Jim Zietz | Senior Photographer | Office of Communications & University Relations  

LSU Department of Computer Science Hosts Robotics Camp for High School Students

Robotics Lab opens its doors to INSPIRE, the Innovative Scholastic Program in Robotics Education

LSU recently played host to a full-on robot war as the LSU Department of Computer Science hosted INSPIRE, the Innovative Scholastic Program in Robotics Education camp.

INSPIRE gives middle and high school students hands-on experience in robotics, with an eye toward motivating students to pursue future careers within the sciences.

"The goal of the camp is to inspire students to pursue careers within the STEM [science, technology, engineering and mathematics] fields. This is all about inspiration and exposure," said Srivathsan Srinivasagopalan, LSU doctoral candidate and chief mentor for the INSPIRE camp. "We want to engage them through robot-building exercises, which are fun and educational at the same time. Such a healthy, hands-on learning activity can foster science and engineering talent, cooperation, creativity and project management skills in young minds."

The program, held in conjunction with the LSU AgCenter, provides youth in grades 6-12 with opportunities to build and program robots known as SumoBots. These educational robot kits from Parallax Inc. can be easily assembled and programmed to fight one-on-one in a style similar to that of the legendary Japanese Sumo wrestlers. The SumoBot exercises not only teach the students technical robotics skills, but also encourage and improve team work, imagination, critical thinking, logical reasoning skills and independent problem-solving.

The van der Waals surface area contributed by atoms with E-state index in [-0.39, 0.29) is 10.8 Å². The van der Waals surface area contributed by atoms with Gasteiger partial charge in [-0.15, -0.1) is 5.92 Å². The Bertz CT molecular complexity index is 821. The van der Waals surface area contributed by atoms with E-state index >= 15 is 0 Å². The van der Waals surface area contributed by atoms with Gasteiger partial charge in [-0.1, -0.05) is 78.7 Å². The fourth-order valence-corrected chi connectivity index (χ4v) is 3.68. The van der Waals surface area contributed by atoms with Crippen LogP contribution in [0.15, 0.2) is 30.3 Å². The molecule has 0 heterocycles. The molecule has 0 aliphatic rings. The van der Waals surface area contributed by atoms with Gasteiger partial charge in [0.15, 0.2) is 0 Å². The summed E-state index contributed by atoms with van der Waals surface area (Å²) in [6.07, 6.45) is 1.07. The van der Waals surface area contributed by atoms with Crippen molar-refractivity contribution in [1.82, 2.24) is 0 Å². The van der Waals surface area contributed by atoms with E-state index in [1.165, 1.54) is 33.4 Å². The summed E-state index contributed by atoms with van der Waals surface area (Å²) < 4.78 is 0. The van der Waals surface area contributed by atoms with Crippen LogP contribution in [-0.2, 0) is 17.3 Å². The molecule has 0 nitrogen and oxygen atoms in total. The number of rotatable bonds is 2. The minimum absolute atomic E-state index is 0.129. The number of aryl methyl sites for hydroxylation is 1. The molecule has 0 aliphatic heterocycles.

"The program, which is run with assistance from Louisiana 4-H, hopes to build more future engineers in Louisiana, and give greater opportunities to women and minority students, especially those from rural Louisiana parishes," said Srinivasagopalan. Additional support was provided to the camp by LSU Chair of the Department of Computer Science S.S. Iyengar; computer science graduate students Sandeep Nimmagadda and Gopal Reddy Kondam; and Janet Fox and Katina Hester from the Department of 4-H Youth Development at the LSU AgCenter.

The camp, which was held June 24-25, concluded with a SumoBot face-off, where students pitted their robots against one another.

"By allowing the students to have fun while gaining these valuable scientific skills, we feel that the information retention level is higher," said Srinivasagopalan. "Also, if the students associate science and STEM skills with fun, there’s a better chance that they’ll pursue a related field down the road."

Ashley Berthelot | Editor | Office of Communications & University Relations
July 2009